Two amps are the standard amount of power increase that the average car battery charger provides. A car battery is rated by how many amp hours it can provide before it is depleted. 48 is the most typical number of amp hours a car battery can provide, but there are larger batteries, and some of the marine batteries can provide as many as 100 amp hours.
The amps required by a car depending on how many accessories you are running while the car is running. Each component in your car requires your battery to produce more amps per hour.
Things that increase the number of amps your car battery must provide in an hour include:
- The radio
- Heated seats
- Heated rear windows
- Electric windows
- Heater and air conditioner blowers and fans
- Electric powered seats
- Automatic defrosters
- DVD equipment
- Interior dome lights
You know that if you do not close your car door completely then the interior dome light will stay on and this dome light can cause your car battery to be drained and dead when you go to use the car the next morning. That is because the battery had to provide amps for the dome light to work, and the car was not started so the alternator was not recharging the battery.
When a battery charger is said to provide 2 amps it means that it will increase the amount of power the battery has by approximately 2 amps for each hour it is connected. So in order to determine how many hours it will take a charger at the rate of 2 amps per hour to restore a complete charge to your battery, you must take the number of amp hours your battery is capable of providing and divide that number by 2. So a battery that provides 48 amp hours will need 24 hours to be recharged at the rate of 2 amps per hour. A marine battery that is capable of providing 100 amp hours would need approximately 50 hours to be restored to a full charge at the rate of 2 amps per hour.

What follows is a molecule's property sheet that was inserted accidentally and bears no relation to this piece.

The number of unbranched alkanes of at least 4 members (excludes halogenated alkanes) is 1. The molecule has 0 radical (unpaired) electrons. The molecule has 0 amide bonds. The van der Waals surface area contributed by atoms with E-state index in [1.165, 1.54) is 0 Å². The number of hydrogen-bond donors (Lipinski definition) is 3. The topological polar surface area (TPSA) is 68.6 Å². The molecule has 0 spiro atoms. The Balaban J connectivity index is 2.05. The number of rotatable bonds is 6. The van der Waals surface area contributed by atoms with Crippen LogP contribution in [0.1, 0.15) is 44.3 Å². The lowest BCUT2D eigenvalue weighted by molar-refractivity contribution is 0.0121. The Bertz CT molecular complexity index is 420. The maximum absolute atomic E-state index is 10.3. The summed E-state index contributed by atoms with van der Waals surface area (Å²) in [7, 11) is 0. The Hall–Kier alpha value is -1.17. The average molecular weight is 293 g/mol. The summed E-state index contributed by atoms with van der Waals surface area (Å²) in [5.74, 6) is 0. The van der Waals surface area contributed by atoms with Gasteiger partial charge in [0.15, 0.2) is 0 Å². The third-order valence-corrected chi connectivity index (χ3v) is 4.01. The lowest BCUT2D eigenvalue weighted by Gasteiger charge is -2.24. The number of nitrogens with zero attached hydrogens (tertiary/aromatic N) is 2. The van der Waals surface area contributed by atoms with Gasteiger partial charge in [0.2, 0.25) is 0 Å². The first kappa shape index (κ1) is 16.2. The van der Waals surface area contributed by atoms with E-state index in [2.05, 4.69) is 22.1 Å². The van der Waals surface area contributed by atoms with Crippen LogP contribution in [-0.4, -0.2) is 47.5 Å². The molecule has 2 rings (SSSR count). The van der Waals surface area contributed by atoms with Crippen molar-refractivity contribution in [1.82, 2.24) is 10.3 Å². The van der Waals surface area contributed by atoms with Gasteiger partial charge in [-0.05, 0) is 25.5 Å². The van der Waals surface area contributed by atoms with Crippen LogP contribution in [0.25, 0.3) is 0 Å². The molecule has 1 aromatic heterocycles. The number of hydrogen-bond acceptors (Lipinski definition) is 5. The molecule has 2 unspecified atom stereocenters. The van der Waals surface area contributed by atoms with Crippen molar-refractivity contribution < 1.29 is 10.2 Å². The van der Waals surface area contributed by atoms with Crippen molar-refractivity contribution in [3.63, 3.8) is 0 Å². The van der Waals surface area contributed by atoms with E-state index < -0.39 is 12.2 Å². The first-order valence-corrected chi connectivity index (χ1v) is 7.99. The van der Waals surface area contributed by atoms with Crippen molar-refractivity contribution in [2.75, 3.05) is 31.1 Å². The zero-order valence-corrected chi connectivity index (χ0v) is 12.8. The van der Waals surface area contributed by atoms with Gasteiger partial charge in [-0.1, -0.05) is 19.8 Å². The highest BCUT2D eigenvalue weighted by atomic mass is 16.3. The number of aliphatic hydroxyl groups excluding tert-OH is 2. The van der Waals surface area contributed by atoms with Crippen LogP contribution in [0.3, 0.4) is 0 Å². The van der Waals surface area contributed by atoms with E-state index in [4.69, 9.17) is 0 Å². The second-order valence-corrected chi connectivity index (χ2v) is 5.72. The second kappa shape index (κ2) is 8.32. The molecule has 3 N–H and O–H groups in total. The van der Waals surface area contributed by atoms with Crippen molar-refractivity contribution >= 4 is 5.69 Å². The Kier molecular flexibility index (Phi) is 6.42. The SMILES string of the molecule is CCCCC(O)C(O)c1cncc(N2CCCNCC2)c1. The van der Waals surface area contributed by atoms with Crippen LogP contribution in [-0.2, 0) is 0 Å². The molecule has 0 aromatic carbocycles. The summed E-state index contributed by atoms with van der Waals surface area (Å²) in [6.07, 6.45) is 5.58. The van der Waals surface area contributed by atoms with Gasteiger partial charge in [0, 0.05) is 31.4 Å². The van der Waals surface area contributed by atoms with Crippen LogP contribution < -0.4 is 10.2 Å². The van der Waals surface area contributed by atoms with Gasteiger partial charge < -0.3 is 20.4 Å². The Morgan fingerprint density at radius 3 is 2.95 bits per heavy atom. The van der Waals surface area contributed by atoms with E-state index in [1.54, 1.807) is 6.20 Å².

You will likely be tempted to find a battery charger that charges at a much higher number of amps per hour so that it will take less time to charge your battery. The fact of the matter is that the slower charges are more effective and are less likely to do any damage to your battery. Often quick charges can cause the plates of the battery to buckle and bend so that the battery life is reduced and the battery is permanently damaged.
The best car battery charger is one that provides a fairly fast number of amps per hour for the initial portion of the charging, and then switches over to a slower number of amps per hour for the finishing of the charging, and then lowers the amps provided even more so that it can maintain the charge of the battery without causing damage to the battery. You can buy chargers that do this without you having to time the battery, or make any changes. With these fully automated chargers, all you have to do is connect them to the battery that is depleted and then let them do their work.
The temperature that the outside air is will play a part in how long it will take your battery charger to complete a full charge on your battery. You should progressively reduce the number of amps per hour that your charger is providing as the outside temperature rises.